The alley is just off Massachusetts Avenue, wedged in between the building that hosts Strack’s bar and a sporting goods store in the heart of Central Square. It is thought to be among the most photographed spots in Cambridge; the various and ever-changing wall is eminently Instagram-able.
Strack said the space started to be a home for significant murals about 13 years ago. Before that, graffiti would pop up on the alley’s walls but authorities would cover it with beige paint, he said.
Last week, a sign read “Please let us finish the repair of the wall before you paint!”— a request ignored by multiple people if the scrawls on the otherwise bare wall were any indication.
But the recent construction was welcomed by local graffiti artists.
For creatives, oftentimes the biggest challenge is not having “nurturing space to evolve,” said Merk Aveli, an artist and Cambridge native.
“With the monstrous rise in street art, I feel it’s important for free public paint space to be available, especially with the old money conservative attitude Boston carries,” he said.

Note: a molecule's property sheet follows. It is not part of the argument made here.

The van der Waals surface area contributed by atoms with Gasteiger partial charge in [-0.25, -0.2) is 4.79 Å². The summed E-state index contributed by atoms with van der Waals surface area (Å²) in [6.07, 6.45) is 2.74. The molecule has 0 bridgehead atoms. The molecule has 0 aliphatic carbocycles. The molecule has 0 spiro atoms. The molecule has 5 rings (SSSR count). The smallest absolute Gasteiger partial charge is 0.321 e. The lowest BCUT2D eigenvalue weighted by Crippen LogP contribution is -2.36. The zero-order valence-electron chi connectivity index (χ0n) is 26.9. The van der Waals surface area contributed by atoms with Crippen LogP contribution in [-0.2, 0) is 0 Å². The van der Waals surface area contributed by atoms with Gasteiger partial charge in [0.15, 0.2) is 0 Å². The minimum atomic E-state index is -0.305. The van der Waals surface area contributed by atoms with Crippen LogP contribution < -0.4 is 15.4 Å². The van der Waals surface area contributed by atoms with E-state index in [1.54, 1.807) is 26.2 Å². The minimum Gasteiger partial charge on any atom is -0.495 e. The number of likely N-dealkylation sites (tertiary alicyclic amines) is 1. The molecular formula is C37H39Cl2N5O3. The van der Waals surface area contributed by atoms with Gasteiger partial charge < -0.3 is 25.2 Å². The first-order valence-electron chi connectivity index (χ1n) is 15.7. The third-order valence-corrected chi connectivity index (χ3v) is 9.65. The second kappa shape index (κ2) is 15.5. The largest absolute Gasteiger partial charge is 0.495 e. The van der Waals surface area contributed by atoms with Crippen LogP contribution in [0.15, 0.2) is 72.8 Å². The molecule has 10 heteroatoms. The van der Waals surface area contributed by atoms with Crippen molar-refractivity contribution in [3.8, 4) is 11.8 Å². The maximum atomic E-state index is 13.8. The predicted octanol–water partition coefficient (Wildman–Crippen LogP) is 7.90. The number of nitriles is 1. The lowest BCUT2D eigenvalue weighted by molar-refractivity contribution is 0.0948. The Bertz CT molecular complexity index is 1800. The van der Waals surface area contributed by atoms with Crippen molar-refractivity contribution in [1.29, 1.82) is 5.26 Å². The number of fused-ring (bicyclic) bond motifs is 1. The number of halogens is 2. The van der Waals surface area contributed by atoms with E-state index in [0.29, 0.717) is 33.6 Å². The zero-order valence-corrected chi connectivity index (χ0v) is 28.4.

Aveli thought that “a lot of traditional art forms are way less inclusive,” adding that “public art is way more powerful than the boring old gallery stuff curators tuck away.”
The alley has run the gamut from wacky and irreverent to serious and stoic. Artists have fleshed out in spray paint a diverse array of recently deceased celebrities — David Bowie, DMX, Prince, Anthony Bourdain — with portraits and other tributes. There were scribbles questioning the politics of Tom Brady at one point. Another time, a mantra implored Boston to relax underneath an unbuckled pilgrim hat made to look like the symbol of the Massachusetts Turnpike. During the summer of 2020, when protests were happening nationwide after the murder of George Floyd, the wall was home to messages and murals demanding justice for police brutality against Black people. After terrorist attacks in Paris in 2015, someone painted a moving French tricolor.